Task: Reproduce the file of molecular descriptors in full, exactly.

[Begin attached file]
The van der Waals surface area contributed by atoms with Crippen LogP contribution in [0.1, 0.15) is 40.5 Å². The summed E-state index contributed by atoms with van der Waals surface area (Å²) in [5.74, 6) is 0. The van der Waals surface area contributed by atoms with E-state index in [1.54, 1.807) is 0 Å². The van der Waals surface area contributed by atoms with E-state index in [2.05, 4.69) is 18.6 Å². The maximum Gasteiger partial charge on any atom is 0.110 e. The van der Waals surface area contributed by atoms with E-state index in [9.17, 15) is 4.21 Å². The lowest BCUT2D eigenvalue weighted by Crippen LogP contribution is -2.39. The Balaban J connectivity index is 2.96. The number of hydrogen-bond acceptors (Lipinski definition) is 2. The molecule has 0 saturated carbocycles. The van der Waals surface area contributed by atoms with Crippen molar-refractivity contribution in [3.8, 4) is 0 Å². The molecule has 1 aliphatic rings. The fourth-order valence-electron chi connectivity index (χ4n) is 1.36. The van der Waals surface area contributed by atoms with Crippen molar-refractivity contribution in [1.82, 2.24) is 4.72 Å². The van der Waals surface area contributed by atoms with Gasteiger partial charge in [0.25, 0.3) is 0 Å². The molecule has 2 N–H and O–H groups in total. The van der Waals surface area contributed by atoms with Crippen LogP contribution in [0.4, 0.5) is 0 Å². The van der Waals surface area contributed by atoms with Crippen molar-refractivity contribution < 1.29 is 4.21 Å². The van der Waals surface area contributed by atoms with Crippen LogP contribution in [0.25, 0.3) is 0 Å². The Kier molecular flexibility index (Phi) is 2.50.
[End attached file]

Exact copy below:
The van der Waals surface area contributed by atoms with Crippen LogP contribution in [0.1, 0.15) is 40.5 Å². The summed E-state index contributed by atoms with van der Waals surface area (Å²) in [5.74, 6) is 0. The van der Waals surface area contributed by atoms with E-state index in [1.54, 1.807) is 0 Å². The van der Waals surface area contributed by atoms with E-state index in [2.05, 4.69) is 18.6 Å². The maximum Gasteiger partial charge on any atom is 0.110 e. The van der Waals surface area contributed by atoms with E-state index in [9.17, 15) is 4.21 Å². The lowest BCUT2D eigenvalue weighted by Crippen LogP contribution is -2.39. The Balaban J connectivity index is 2.96. The number of hydrogen-bond acceptors (Lipinski definition) is 2. The molecule has 0 saturated carbocycles. The van der Waals surface area contributed by atoms with Crippen molar-refractivity contribution in [3.8, 4) is 0 Å². The molecule has 1 aliphatic rings. The fourth-order valence-electron chi connectivity index (χ4n) is 1.36. The van der Waals surface area contributed by atoms with Crippen molar-refractivity contribution in [1.82, 2.24) is 4.72 Å². The van der Waals surface area contributed by atoms with Gasteiger partial charge in [0.25, 0.3) is 0 Å². The molecule has 2 N–H and O–H groups in total. The van der Waals surface area contributed by atoms with Crippen LogP contribution in [0.4, 0.5) is 0 Å². The van der Waals surface area contributed by atoms with Crippen molar-refractivity contribution < 1.29 is 4.21 Å². The van der Waals surface area contributed by atoms with Crippen LogP contribution in [0.25, 0.3) is 0 Å². The Kier molecular flexibility index (Phi) is 2.50.